This is a true story. The name of the city has been changed.
Starting with lessons learned
The City of Yorktown was starting a project to replace its financial and human resources systems. The city had a history of technology projects that were completed late and over budget, and the sponsor for this project was determined that this project would be different. He and the project manager decided to start with lessons learned.
The project manager spent time researching what other cities had done and what had worked well. As a result of this research, there were some things she decided were important to Yorktown’s project: (a) all departments would be involved in and committed to the preparation of the business case; (b) the structure of the contracts with the various vendors involved would ensure one vendor was responsible for managing all of the vendors; (c) the vendors would be treated as business partners; and (d) the budget would have plenty of contingencies.
Implementing the lessons
Before choosing a software package and vendors, the business case and requirements were prepared. In every department at
Yorktown, the department heads signed off
on the cost savings and other benefits expected from the new system, including
agreement that specific budget cuts would be made to the department once the
system was implemented. The cost savings and budget cuts would be made over a
five-year period as staff retired, since there were to be no layoffs.
The Request for Proposal (RFP) was issued with a requirement that the vendors bid together as a team, and that the system integrator take responsibility for managing the other vendors. The proposal was to include software and hardware recommendations.
After the applications and vendors were selected, the business benefits were re-worked, taking into account the specific package that had been chosen and its particular capabilities. Again, each
Yorktown department head signed off on
the business benefits, including the planned budget reductions. At the same
time, the costs were refined, based on current information about the package,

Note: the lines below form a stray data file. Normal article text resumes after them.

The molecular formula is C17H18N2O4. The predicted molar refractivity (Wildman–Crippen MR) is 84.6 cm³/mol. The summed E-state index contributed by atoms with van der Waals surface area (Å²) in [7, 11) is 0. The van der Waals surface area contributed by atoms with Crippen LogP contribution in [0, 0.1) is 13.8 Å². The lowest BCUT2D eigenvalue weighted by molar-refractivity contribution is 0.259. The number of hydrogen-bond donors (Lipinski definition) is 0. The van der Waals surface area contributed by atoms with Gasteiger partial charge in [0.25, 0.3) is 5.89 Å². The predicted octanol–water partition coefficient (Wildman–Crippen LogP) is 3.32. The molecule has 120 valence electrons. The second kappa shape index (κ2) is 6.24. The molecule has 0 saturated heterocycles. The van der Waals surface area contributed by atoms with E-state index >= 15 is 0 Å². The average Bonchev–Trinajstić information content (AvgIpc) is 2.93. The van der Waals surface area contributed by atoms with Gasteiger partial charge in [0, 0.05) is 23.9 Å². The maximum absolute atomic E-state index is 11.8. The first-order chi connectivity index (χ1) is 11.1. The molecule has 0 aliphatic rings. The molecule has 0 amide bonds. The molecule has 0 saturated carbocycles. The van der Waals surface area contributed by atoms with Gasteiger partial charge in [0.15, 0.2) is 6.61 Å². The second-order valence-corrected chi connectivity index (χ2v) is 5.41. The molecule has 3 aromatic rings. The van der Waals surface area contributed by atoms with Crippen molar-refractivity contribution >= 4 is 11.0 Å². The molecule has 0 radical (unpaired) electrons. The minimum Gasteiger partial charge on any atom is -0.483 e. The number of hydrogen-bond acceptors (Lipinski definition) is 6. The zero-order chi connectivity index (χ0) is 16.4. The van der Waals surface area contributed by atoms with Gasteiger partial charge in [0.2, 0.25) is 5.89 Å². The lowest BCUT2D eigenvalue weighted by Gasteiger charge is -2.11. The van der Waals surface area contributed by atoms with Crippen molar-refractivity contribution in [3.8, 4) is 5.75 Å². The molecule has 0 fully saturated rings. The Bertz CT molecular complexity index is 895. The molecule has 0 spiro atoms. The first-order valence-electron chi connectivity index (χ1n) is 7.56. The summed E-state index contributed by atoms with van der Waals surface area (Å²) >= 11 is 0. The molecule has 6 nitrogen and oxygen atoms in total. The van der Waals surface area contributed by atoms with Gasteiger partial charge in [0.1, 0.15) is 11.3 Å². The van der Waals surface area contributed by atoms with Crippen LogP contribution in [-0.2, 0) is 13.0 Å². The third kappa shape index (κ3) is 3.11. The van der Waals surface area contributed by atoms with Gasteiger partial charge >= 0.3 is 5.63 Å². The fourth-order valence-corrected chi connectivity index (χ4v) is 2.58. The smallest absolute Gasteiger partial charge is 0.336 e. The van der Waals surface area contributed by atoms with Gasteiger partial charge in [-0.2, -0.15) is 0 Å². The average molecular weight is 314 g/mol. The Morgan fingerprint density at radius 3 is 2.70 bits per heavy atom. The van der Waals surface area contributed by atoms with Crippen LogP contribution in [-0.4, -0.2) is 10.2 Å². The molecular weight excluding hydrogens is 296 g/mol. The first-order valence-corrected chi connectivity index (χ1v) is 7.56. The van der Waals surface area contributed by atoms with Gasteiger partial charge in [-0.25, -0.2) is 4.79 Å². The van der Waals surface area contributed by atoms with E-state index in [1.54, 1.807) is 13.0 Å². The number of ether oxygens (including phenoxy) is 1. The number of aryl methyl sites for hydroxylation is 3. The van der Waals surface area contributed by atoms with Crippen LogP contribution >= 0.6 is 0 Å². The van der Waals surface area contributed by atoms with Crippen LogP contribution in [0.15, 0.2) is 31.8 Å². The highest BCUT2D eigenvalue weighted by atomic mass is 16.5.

the infrastructure and the implementation fees.
The contracts with the vendors were negotiated and included some important elements: (a) the system integrator was to have responsibility for managing the software and hardware vendors; and (b) the vendors were asked to put up some extra contingency dollars. The additional dollars were not laid out in the contract itself but were negotiated at the same time and were to be managed outside of the contract.
The project manager knew that each vendor would already have included some unallocated budget in their own bids, in order to ensure they were not going to lose money on this fixed-fee price. She too had a miscellaneous category in her own project budget. However, she also wanted all parties to provide additional assurance by sharing costs for situations on the project where the responsibility for picking up the extra costs could not be clearly defined. She felt this would prevent cost overruns and also lead to the city and vendors acting as partners instead of each protecting their own budget.
The shared contingency dollars were to be spent on a case-by-case basis when agreed by all parties during the project. The total of the shared miscellaneous budget was approximately one percent of the project budget
Using the shared contingency dollars
The implementation was to take seven months. Almost immediately, Yorktown and the vendors used nearly a quarter of the shared reserve of funds, as additional hardware needs were identified during the set up of the infrastructure.
During the rest of the project, several smaller items were agreed to be paid out of the shared reserve fund. Most of the remainder of the reserve was used for additional processors, storage, and database licensing.
In each case, when an issue arose that would cost more money, Yorktown and the vendors would, as expected, try to negotiate so that another party would pay for the new item. However, when it became apparent that some items could not be agreed upon, the parties agreed to pay out of the shared reserve.
The project completed on time and on budget, and is expected to deliver the planned business benefits.
Yorktown and the vendors did maintain a collegial
relationship during the entire implementation.
The time the project manager spent on planning and research was time well spent. The project manager learned a lot from her discussions with other cities. She focused on making sure the key success factors were in place and that potential points of failure were mitigated.
She ensured commitment from the business users by involving them in defining the system requirements and having them take responsibility for budget reductions related to implementation of the new systems.
The contracts were structured so that one vendor could manage the others, reducing the conflict that can arise when no one vendor is responsible for the outcome.
The shared reserve was an innovative concept that allowed the project manager to honour her commitment to the sponsor and city council to complete the project without going over budget. Just as important, because the reserve was shared by
the vendors, there was more of an implied partnership between the parties. They
had a means to resolve budget issues that might otherwise cause each to dig in
their heels to protect their own budget.
According to the project manager, who built in an extra contingency, when each party already had a contingency, the old expression should be “Measure Twice, Cut Once – And Have Money Handy For More Lumber!”